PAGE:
Tourette Syndrome student makes a pitch

Mets pitchers can’t seem to get anyone out these days. Maybe 11-year-old Marques James Seme can do the trick.
The Flushing native, who suffers from Tourette Syndrome, threw a perfect strike when he was given the privilege by New York City-based health insurer Group Health Incorporated (GHI) to throw out the ceremonial first pitch prior to the Mets-Nationals game last Tuesday night at Shea Stadium.
“I was really excited and I was really nervous,” he said. “It was pretty amazing.”
Wearing a blue and white Mets jersey with his last name on the back and a black hat turned backward, Seme sprinted to the mound with his favorite team shortly before the game’s first pitch. Shortly thereafter, he released a strike, capping an unforgettable experience.
He got the chance to meet Mets catcher Paul LoDuca, manager Willie Randolph, and the team’s ace right-hander, Pedro Martinez, a certain future Hall-of-Fame pitcher.
“It was pretty cool,” Seme said. “He shook my hand and everything.”
Others feel the same way about the engaging youngster. Despite being afflicted with Tourette, he is living a normal life. Seme plays baseball, basketball, football, and tennis. He is a solid sixth-grade student at P.S. 200 in Flushing, and assimilates very well with his classmates. His teacher last year, John Dalmolin, was also on hand. He was presented prior to the game with the GHI Mets Magic Award for his many community-service contributions.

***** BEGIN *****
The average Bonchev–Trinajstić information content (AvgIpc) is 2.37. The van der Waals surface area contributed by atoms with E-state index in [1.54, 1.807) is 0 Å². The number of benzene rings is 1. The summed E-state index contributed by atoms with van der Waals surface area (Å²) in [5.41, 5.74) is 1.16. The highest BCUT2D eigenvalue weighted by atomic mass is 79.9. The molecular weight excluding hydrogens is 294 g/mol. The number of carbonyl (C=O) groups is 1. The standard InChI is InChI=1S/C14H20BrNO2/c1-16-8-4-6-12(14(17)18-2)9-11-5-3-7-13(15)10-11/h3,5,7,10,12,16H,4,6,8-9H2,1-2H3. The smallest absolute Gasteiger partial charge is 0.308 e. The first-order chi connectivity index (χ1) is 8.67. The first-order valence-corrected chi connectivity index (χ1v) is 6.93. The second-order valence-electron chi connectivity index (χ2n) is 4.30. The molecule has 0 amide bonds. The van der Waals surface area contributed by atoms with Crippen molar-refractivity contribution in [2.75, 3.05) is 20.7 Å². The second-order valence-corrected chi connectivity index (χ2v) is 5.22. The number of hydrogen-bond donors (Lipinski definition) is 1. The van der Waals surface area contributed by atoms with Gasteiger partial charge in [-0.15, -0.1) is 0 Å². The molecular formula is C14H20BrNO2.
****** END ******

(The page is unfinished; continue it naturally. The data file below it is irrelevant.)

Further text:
“He’s a very intelligent student, he loves to read and he loves to work in groups with other students,” Dalmolin said. “He was able to give the class space if they needed it and other times he just synthesized with the rest of the class. … There are days he would struggle but there would always be other days he could make up for it.”
Seme was not diagnosed with the disorder until the age of seven, although his mother, Cheryl Tellis, knew there was something wrong. The symptoms went unnoticed. Since then, it has been an uphill battle.
To meet class requirements, Seme has to work extremely hard to overcome his tics. An assignment that would take one of classmates two hours, he spends six to complete. Other times, after he finishes his homework, he will rip it up, and be forced to start over.
“This is our treat for all the hard work,” Tellis said.
However, Seme does not let it affect him. In fact, he would like to be part of the Tourette Syndrome Association’s (TSA) youth ambassador program that enlightens others about the illness.
“He’s an exceptional kid,” TSA president Judit Ungar said. “He’s a kid first and then he has Tourette Syndrome. It’s just a part of him and it’s not going to take over his life.”
“I just keep trying; I can’t give up,” Seme said. “I try to do the best I can every day.”

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